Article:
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Is 2018 your year of the dog?

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Kate Farr discovers what responsible pet ownership takes, and why not everyone wants to see more dogs in DB.

Discovery Bay is known throughout Hong Kong as being a pet owner’s paradise. But while some residents may consider their furry friends part of the family, there are others who would prefer not to share their neighbourhood with other people’s canine companions.

It’s fair to say that Jacqui Green, of animal welfare society PALS, knows a thing or two about balancing the needs of pets and people. PALS has been in operation for nearly a decade, working to rescue and re-home stray animals in DB and South Lantau. At the monthly PALS in the Plaza sessions, residents can meet potential adoptees and learn more about dog ownership.

For anyone thinking of homing a dog this year, Jacqui has this advice: “Think long and hard – responsible pet ownership involves time, effort and money. Consider your accommodation, your family members and your working schedule. And make sure you are 100% committed to taking care of another life for the rest of its natural life.”

Pet owners’ paradise

When it comes to welcoming a dog into your family, Jacqui is adamant that it’s best to adopt, rather than shop. “PALS supports the adoption of tong gau – the local dogs that are indigenous to Hong Kong,” she says. “We are very much against the concept that ‘a breed is best,’ and generally despise the breeding trade as it operates in Hong Kong. Adopting means saving a life, while buying often means putting money in some unscrupulous person’s pocket!

“DB is relatively compact so very large or hyperactive breeds, and obviously those disposed to a poor temperament, should be avoided,” Jacqui adds. “It’s also safe to say that breeds accustomed to a much colder climate, and with very abundant hair, will suffer in the heat without constant air-conditioning.”

So does Jacqui believe that DB’s reputation as a hound heaven is well founded? “Discovery Bay is a safe and secure environment for dog lovers. There is plenty of space, clean fresh air, varied walks and parks – all attractions not found in the urban areas,” she says. “There is also a ready- at-hand support system of dog walkers and sitters, as well as veterinary services close by.”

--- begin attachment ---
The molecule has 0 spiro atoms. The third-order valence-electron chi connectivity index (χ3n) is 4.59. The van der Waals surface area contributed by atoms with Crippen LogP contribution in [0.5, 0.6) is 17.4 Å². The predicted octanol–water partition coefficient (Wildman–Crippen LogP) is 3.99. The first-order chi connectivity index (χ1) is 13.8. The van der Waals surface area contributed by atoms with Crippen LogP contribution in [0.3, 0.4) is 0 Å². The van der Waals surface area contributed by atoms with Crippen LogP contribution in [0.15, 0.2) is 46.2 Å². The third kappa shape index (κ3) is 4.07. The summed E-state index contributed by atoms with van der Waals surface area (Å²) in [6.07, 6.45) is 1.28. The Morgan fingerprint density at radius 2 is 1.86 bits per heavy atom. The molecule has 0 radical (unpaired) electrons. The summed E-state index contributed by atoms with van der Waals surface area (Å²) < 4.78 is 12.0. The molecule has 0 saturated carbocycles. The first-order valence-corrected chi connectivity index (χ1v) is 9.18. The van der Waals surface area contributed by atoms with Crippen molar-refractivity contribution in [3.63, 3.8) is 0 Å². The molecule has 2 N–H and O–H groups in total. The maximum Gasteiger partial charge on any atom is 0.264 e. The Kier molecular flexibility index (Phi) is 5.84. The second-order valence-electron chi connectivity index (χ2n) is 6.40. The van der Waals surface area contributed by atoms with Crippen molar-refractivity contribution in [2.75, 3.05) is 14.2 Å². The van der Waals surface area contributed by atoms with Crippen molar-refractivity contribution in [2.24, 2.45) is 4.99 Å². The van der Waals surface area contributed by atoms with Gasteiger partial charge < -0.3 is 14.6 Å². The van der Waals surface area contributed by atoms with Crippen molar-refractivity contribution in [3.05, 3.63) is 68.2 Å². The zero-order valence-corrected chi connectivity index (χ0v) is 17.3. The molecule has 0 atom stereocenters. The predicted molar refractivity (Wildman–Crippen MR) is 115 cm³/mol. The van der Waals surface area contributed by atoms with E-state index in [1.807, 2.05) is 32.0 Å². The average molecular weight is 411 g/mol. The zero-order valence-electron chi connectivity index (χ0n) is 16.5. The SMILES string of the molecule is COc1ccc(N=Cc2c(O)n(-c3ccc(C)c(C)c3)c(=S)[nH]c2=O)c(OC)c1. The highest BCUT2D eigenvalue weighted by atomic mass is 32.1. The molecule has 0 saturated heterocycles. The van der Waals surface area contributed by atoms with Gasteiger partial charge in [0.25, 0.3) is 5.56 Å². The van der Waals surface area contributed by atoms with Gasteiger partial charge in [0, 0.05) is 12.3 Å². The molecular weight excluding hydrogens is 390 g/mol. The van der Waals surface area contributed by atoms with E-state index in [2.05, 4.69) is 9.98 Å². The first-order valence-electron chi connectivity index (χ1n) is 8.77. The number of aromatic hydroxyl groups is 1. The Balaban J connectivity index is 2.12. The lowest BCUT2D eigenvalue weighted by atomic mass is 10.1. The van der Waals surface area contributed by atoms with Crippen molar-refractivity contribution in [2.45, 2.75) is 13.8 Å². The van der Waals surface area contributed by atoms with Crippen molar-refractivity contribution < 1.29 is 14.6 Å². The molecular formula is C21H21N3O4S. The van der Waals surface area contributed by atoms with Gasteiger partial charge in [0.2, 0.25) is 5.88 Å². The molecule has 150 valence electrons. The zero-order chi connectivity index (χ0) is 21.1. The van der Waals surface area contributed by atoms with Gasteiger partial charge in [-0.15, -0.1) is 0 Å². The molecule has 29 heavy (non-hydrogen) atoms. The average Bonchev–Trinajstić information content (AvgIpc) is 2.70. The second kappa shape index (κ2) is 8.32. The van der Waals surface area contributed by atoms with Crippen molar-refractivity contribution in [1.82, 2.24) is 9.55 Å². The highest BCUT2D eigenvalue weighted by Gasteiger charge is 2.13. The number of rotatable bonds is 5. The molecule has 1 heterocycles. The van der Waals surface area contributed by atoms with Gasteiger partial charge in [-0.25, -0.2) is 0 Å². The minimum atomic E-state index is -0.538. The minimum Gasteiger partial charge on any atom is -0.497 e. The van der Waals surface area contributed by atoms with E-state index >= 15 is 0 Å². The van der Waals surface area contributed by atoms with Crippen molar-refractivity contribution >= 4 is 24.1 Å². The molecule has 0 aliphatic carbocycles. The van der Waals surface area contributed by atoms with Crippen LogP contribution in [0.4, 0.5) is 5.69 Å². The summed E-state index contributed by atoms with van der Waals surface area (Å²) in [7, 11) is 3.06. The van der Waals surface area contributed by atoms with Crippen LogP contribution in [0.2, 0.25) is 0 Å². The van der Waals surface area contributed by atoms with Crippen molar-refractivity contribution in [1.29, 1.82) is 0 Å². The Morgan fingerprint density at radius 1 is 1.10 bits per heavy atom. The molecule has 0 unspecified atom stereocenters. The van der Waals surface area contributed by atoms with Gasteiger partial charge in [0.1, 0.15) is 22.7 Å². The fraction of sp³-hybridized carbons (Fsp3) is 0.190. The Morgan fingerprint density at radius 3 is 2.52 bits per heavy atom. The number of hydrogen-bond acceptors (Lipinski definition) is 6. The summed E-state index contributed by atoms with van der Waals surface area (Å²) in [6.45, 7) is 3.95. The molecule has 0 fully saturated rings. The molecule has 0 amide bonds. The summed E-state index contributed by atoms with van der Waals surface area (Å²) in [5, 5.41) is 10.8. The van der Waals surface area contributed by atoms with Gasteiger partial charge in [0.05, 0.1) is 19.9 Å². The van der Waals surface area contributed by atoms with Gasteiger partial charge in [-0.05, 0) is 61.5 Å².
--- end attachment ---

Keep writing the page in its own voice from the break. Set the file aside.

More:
Hound heaven or hell?

But not everyone shares Jacqui’s enthusiasm for dog-filled DB. Twelve-year resident Vivian (not her real name), who agreed to speak out on the condition of anonymity, has little time for dogs – and is not a huge fan of their owners either. “I think the biggest problem with DB is the number of dogs here,” she says. “They make the area dirtier, noisier and more dangerous for everyone, especially children.”

Never a pet fan, Vivian became even more anti-dog than before after an unleashed dog bit her eight-year-old daughter last year. “The owner didn’t even apologise after it happened, he just pulled the dog away and walked off,” she says. “I was too busy making sure my girl wasn’t seriously hurt to try and stop him.”

Although Vivian contacted the police and the Agriculture, Fisheries and Conservation Department to report the attack, they were unable to pursue the case, as she couldn’t identify the owner. While Vivian’s daughter wasn’t seriously hurt, the experience has left her with lasting anxiety around dogs.

Vivian would now like to see compulsory muzzling for all dogs in residential areas, and thinks that potential owners should be required to have a permit to keep a pet. She points out that while you need a license to drive a car, an out-of-control dog is potentially just as dangerous.

“DB’s pavements are always covered in dog poo, even in the playgrounds,” Vivian adds. “It’s a health hazard, particularly for kids. People see a cute puppy and treat it like getting a new toy, but then they can’t be bothered to clean up after it.”

Not just for CNY…

Jacqui agrees that there is a lot for pet owners, particularly first timers, to learn. “It is said that there’s no such thing as a bad dog, only the human who keeps it!” she says.

“It is absolutely vital that pet dogs are completely socialised with both humans (adults and children), and other dogs from a very early age,” Jacqui explains. “They should be exposed to all and any scenarios that might arise in a calm and comfortable way.” Good training is also vital: “Dogs should walk properly on a lead and respond promptly to commands. They should be walked frequently to expend their energy.”

As for the thorny issue of poo, Jacqui is clear: “Pick it up, scoop it up; use newspaper, plastic bags or leaves if you must. Pour water on it, and leave no trace!”

For families looking to mark this Year of the Dog by adopting a pup, Jacqui has these final words of advice: “Responsible pet ownership means taking care of your dogs as you would a family member – providing them with food, water and a roof over their head, and giving them exercise, stimulus and guidance. Keep them healthy… and mindful of their manners.”


Jacqui Green is the founder of PALS, a voluntary animal welfare society working to rescue and re-home stray animals across Lantau. Visit www.pals.org.hk.


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Images: Baljit Gidwani – www.evoqueportraits.com

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